Welcome to our Rocky Mountain Education Adventure!

May 21-23, 2003
Lab School for Creative Learning
Karen Koski's 3rd-4th grade class


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Our school in Fort Collins.


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First, we unpacked the trucks at Moraine Park campground in Rocky Mountain National Park.  A lot of stuff!

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Then we set up the tents.


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Our first hike was to the Alluvial Fan where we learned about flash floods and how they change landscapes.


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Afterwards, we went to the Fall River visitors center and heard a presentation by Ranger Bill. He told us about the Park's history and a few other ecological highlights.

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Ranger Bill let us dress up in old Park Ranger clothes,

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and in old Native American clothes.


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After visiting the Ranger Station, we came back to camp and had a lesson on maps and map-reading given by Caroline's dad, Gary.  We learned about the USGS topographical map and compass directions.

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The first evening we cooked spaghetti and salad for dinner.

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And we ate it!  Yum!

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As night approached, Sadie's dad, John, gave us a great lesson on fire building, and Brent, a CSU student, took us on a night hike.  Before our hike, Brent gave us lessons on how to use our senses after dark.  We couldn't see, so we had to listen, smell, and feel our way around.  The stars were amazing, and we heard coyotes and frogs.

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The next morning, we cooked pancakes with strawberries on top for breakfast.

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It was kind of cold out, so the syrup poured reeeaaally slow.

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After breakfast we saw a dead elk, and learned about wildlife ecology and predator-prey relationships.

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We saw lots of live elk, too.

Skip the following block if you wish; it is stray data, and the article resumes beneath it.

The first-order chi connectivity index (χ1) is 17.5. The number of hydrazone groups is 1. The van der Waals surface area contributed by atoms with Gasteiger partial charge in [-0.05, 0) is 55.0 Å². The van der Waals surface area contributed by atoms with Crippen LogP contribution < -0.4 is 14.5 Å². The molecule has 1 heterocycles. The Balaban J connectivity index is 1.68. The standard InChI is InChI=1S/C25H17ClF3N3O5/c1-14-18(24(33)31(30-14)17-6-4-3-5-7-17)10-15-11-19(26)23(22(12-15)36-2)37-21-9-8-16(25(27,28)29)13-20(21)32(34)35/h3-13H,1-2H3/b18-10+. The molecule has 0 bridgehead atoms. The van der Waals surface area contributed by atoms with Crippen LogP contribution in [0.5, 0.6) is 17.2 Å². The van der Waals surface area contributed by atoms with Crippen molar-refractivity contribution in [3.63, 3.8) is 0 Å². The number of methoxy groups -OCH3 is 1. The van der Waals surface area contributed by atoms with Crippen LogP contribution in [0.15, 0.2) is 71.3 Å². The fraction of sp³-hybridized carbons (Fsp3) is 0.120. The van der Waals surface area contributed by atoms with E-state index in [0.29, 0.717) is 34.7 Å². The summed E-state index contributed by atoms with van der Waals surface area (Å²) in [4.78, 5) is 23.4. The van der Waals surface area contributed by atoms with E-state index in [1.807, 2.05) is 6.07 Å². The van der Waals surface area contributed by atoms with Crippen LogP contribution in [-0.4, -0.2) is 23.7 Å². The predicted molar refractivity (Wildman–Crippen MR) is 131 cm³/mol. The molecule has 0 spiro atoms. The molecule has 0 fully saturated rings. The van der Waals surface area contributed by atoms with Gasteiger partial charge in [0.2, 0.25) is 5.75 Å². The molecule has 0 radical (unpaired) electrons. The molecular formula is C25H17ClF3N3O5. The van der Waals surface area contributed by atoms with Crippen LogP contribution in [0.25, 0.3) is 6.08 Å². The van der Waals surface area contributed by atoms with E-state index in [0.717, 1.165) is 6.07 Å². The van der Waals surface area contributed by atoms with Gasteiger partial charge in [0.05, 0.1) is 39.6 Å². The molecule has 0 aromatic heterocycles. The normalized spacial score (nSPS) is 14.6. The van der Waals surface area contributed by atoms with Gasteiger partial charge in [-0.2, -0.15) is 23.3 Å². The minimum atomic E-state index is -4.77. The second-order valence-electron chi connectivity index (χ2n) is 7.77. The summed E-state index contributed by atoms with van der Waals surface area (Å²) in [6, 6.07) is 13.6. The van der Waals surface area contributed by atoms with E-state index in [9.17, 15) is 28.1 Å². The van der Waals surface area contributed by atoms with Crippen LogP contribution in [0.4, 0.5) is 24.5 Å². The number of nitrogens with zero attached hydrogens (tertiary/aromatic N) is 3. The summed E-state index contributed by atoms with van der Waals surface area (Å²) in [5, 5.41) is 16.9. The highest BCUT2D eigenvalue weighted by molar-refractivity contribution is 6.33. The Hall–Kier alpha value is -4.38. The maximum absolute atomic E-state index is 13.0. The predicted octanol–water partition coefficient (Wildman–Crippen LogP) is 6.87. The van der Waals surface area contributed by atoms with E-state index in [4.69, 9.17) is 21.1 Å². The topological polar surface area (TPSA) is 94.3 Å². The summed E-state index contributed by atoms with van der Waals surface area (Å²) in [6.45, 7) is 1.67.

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After breakfast, we went to the Moraine Park Museum and heard a talk by Ranger Farrell.  He told stories about Rocky Mountain Jim and other old-time characters.  He also told us about the geological history of the Moraine Park Valley and about glaciers.  Great view, too!


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After lunch, we got to do some hands-on science.  Angie, a CSU student, led us on a water ecology trip to Sprague Lake.  First, we listened to her explain the tools of her trade.

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Then she gave us a short demonstration on how to sample the lake with dipnets.

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After we collected our own samples, Angie and Brent helped us identify the creatures of the water.  We found caddis flies, larvae damselflies, leeches, fairy shrimp, water striders, and a whole lot more.  The bugs were really cool.

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Next, we went on a walk around the lake and stopped at a wetland area. Here, we talked about beavers and wetland ecology, and then drew in our journals.  While we watched and listened, we saw a muskrat playing nearby.

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We collected more samples at the outlet of the lake.  Angie had us all mesmerized by the creatures we caught.  She knew all about them and told us about their life cycles and habitats.

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Our whole group at Sprague Lake.


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At dinnertime, we made beef stew with cornbread in a huge dutch oven.  It tasted great.


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After dinner, Brent led us on a poetry and art hike.

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We had an inspiring view of snow-capped Longs Peak while we wrote and drew.


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At night, we played cards in our tents.


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The last morning, Brent and his team cooked eggs and Cheerios for breakfast.


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Then we went on a hike to Cub Lake.  When we arrived, we all read our poetry, including readings by Sadie,

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Caroline,

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and Sadie's dad, John, who said it was the first poem he ever wrote in his life.  Yes, even the grown-ups learned new and exciting things.

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Finally, we gathered for a funny-face group photo.  Afterwards, we sang a rousing chorus of "This school is your school, This school is my school" to the whole mountain-top, just like in The Sound of Music.  The Hills Were Alive!

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We thank our fearless leader, Karen Koski.  The trip was a raging success!
See you next year!

* Note to viewers:  I have all of these images in a higher resolution format.  If you would like a copy of any of them, send me an email request with the image name: garywockner@attbi.com.